You may not be alone in your search for performance management software suitable for the modern workplace. Six percent of Fortune 500 companies have gotten rid of forced performance rankings or annual performance reviews, according to management research firm CEB, though other research released recently indicates that demand for performance management software remains strong in spite of this trend.
In fact, in a 2014 survey of HR software buyers by Bersin by Deloitte, 67% said they were planning to purchase performance management software in 2015, either as a replacement for existing solutions or for the first time. This demand for performance management software could be attributable to the anticipated increase of millennials in the workforce as employers need a system with which to implement goal-setting for these new employees while accurately evaluating their performance.
There may be some pushback from millennials in regards to the traditional performance management process according to data from a Wakefield Research survey taken of 1,000 U.S full-time employees born after 1980. Results found that 69% of millennials find their company’s performance management process flawed, and 47% feel that receiving a performance review makes them feel like they can’t do anything right.
That being said, in the recent release of G2 Crowd’s Winter 2016 Performance Management Grid℠ Report, software reviews revealed some unique insights about performance management solutions and how proper use of the solutions could alleviate feedback issues encountered by millennial workers during the performance management process.
User Tips for a Millennial-Friendly Performance Management Solution
Make use of peer-based input and feedback
With millennials finally surpassing Generation X’ers as the largest generation in the workforce, it is important to introduce standard and transparent performance feedback that is not arbitrarily determined by a supervisor or manager.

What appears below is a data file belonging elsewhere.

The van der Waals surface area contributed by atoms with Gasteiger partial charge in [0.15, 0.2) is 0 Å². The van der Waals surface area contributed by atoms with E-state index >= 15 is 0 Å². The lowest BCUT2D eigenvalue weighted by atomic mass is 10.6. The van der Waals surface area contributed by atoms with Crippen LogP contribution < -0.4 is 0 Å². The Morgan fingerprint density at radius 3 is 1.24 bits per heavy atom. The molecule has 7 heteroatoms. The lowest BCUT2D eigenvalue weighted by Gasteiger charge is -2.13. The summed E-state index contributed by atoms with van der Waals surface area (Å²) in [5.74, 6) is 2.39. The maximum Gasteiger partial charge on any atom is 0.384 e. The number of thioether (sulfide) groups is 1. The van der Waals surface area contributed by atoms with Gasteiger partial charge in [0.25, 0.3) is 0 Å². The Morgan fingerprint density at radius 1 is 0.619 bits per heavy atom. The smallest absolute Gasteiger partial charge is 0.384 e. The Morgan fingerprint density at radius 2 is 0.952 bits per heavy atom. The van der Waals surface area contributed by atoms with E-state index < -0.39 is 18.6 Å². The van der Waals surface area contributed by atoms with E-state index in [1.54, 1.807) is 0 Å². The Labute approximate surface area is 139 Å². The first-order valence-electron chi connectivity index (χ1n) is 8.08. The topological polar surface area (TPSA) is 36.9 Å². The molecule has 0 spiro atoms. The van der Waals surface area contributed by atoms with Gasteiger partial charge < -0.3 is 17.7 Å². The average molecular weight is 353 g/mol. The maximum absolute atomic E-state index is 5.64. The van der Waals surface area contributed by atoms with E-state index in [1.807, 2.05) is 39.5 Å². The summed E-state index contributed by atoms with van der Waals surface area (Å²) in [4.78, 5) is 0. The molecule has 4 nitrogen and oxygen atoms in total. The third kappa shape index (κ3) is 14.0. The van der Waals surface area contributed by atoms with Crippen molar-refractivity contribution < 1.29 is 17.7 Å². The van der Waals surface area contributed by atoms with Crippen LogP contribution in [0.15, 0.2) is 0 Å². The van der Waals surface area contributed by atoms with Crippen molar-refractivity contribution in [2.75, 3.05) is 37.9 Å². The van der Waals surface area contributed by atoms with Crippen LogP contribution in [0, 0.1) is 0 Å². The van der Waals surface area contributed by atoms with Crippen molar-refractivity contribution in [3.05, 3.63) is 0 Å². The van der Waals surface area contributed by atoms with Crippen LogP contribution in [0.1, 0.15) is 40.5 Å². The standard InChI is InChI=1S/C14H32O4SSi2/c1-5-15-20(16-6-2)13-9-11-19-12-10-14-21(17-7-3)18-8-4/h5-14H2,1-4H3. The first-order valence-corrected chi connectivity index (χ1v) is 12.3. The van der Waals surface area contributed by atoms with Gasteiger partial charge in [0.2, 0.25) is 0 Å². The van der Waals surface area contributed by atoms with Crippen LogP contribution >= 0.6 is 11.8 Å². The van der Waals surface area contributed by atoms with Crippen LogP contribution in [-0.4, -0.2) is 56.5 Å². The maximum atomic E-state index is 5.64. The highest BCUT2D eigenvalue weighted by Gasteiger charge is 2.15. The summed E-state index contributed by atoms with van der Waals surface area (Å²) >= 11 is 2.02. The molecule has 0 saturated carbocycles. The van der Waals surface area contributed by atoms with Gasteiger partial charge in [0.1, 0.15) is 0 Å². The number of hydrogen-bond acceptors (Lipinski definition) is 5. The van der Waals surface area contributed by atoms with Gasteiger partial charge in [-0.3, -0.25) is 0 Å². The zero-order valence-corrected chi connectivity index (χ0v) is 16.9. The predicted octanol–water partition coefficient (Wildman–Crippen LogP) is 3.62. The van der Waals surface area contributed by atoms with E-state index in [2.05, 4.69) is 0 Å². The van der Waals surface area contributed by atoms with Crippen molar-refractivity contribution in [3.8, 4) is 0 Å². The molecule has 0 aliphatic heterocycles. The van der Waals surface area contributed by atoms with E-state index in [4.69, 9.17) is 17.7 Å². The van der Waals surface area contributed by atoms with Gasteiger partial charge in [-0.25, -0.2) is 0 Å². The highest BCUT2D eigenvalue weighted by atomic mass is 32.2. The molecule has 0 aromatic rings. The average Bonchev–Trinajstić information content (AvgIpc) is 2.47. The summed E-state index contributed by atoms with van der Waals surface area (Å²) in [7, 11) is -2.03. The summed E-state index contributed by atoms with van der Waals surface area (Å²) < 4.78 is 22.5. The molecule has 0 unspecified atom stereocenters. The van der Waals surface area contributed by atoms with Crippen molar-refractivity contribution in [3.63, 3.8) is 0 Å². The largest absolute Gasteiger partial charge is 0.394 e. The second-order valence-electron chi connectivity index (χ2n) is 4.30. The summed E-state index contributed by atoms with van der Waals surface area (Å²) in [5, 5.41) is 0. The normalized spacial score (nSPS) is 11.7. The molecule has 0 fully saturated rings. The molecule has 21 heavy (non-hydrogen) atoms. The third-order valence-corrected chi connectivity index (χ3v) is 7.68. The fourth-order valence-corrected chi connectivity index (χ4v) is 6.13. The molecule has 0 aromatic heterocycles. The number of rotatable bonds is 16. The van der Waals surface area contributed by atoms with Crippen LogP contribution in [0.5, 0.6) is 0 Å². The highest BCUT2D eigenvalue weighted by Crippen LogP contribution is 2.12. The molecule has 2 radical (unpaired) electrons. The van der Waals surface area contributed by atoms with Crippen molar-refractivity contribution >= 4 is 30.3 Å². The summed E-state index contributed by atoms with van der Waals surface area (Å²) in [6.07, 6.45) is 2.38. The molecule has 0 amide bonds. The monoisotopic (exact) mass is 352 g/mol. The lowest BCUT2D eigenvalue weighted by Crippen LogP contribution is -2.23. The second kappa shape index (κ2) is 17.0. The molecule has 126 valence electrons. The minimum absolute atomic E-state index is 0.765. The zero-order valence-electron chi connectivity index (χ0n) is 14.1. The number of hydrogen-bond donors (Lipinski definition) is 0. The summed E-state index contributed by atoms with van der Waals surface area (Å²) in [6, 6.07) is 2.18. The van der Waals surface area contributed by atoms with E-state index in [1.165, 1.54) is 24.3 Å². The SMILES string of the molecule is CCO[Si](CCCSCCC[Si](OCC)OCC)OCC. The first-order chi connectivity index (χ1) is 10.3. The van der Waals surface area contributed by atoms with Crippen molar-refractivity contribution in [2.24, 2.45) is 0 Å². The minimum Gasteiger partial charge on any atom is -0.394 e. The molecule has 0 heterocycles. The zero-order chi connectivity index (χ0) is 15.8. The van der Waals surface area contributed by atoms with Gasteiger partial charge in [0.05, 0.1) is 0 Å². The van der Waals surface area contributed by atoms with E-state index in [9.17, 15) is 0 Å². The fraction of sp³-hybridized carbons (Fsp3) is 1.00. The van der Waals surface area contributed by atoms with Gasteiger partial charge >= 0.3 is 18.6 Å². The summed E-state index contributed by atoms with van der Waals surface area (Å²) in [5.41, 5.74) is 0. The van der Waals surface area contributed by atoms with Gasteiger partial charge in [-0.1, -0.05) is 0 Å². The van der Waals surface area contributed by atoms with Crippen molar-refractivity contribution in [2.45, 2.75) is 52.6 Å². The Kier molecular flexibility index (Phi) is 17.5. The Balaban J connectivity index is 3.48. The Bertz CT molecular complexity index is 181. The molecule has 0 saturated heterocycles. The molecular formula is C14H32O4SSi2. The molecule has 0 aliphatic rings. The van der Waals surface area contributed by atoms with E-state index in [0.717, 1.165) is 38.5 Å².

Instead of having 74% of millennial workers feel “in the dark” about how their managers and peers think about their work, feedback should incorporate peer-based feedback, albeit gathered through performance management software so that “likeability” does not outweigh objective factors.
Carefully identify and acknowledge high-performers
Users recommend taking care to configure specific parameters in your performance management software in order to accurately identify high performing and high potential employees. According to CEB, almost two-thirds of performance management systems misidentify high-performers, suggesting that companies are not properly configuring their software.
As most companies employ workers in a range of capacities, a one-size-fits-all method to identifying high performing employees is neither practical nor efficient. Instead, utilize the ability to set performance parameters early and provide a transparent method for employees to gauge their own performance and improve it in line with (or beyond) expectations.
Integrate feedback into the normal workflow
In order to prevent feedback issues from arising, incorporate reviews and feedback into normal processes. Almost 9 out of 10 (85 percent) millennials surveyed by Wakefield Research in the aforementioned September 2015 survey said their confidence would improve if they were provided with more frequent performance conversations with their manager.
In order to facilitate this, many performance management products are now able to automate the feedback process within their systems, either with required prompts or scheduled feedback sessions. The quality inherent in and the user satisfaction with these features are evidenced by Reviews & Feedback making up the highest rated feature in G2 Crowd’s Winter 2016 Performance Management Grid℠ Report, with an average user rating of 82%.